A bill signed on Saturday by California Gov. Jerry Brown will provide $3 million to qualifying nonprofits to offer free legal assistance for child migrants. Nonprofit legal service providers handling the cases of recently-arrived child migrants from Central America say the demand for pro-bono help is huge, especially since many of the children are seeking asylum.
“If you go to the court, you’ll see many, many children showing up, and being told to come back with a lawyer, and yet they can’t," said Judy London, an attorney with the pro bono firm Public Counsel in Los Angeles, which is representing about 50 migrant kids. "There is nowhere they can go. The kinds of agencies that do this work have hundreds of children on waiting lists.”
Roughly half the children and teens who arrived recently from Central America and are now facing deportation in the court system don't have legal representation, London said. Many of them fled gang violence in their native countries are seeking asylum. But without counsel, she said, their chances of being able to stay legally are slim.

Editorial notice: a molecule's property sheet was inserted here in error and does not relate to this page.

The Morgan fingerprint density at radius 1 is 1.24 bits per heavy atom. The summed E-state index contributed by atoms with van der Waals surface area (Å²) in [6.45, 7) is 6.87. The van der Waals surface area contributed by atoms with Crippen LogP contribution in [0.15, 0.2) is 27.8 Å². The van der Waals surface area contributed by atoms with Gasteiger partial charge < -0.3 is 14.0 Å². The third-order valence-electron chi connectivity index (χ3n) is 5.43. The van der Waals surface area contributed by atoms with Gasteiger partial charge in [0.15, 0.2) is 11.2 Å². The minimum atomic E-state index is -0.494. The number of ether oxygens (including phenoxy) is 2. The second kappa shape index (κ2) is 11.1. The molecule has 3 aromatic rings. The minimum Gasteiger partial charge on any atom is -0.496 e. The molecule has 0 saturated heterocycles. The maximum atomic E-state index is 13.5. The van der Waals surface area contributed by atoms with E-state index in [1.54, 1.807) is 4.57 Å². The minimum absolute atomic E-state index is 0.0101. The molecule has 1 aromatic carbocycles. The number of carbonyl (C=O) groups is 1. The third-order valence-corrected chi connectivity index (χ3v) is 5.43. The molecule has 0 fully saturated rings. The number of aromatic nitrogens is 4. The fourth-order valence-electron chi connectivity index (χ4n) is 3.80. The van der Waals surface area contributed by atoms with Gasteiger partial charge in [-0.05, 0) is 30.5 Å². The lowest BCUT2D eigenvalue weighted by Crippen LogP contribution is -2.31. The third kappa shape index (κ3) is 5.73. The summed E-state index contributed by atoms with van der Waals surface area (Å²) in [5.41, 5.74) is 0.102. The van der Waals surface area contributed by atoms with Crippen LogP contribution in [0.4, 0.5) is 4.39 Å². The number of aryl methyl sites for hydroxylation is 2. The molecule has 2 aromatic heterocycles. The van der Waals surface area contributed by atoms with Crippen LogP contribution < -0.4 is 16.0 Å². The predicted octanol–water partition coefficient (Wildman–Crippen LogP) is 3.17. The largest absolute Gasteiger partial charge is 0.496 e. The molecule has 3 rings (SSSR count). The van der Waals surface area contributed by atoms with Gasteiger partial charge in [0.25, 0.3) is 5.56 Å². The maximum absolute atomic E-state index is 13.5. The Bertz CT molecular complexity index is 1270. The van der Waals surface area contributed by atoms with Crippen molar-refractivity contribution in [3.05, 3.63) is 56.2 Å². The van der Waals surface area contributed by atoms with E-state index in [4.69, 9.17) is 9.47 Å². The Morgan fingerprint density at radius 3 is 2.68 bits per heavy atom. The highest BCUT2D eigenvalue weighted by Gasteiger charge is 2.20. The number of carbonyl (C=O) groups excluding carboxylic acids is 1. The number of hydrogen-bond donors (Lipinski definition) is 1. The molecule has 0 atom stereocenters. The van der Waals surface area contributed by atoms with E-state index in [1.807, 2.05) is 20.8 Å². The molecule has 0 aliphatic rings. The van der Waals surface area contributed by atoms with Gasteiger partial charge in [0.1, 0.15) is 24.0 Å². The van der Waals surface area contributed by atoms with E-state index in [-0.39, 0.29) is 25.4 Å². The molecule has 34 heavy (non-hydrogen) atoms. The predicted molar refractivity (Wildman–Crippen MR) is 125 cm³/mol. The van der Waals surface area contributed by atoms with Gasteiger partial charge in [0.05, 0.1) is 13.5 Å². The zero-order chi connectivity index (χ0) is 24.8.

London said there will likely be an application process for the funds. The additional money will help nonprofits hire attorneys to represent some of the more than 4,000 children who have been placed with relatives in California as their deportation cases are heard.
Federal law requires that minors caught entering the country who are from nations other than Mexico and Canada have their cases heard in immigration court.
The new funding in California will help more of these kids to get legal help, but it won’t do much to ease the crowded immigration courts, according to Judge Dana Leigh Marks.
“Although it’s very well-intentioned and extremely necessary, in terms of our overall backlog, I’m concerned that it’s just going to be a drop in the bucket," said Marks, president of the National Association of Immigration Judges, who hears immigration cases in San Francisco. "The backlog nationwide is over 400,000 pending cases.”
Marks says the new law is significant because it helps clarify the role of California courts in handling cases involving what's called Special Immigrant Juveniles Status.
This special status gives minors who have been abused or abandoned by their parents the opportunity to stay in the U.S. legally. It's granted by a federal immigration judge, but state courts must first make necessary findings in the child's case.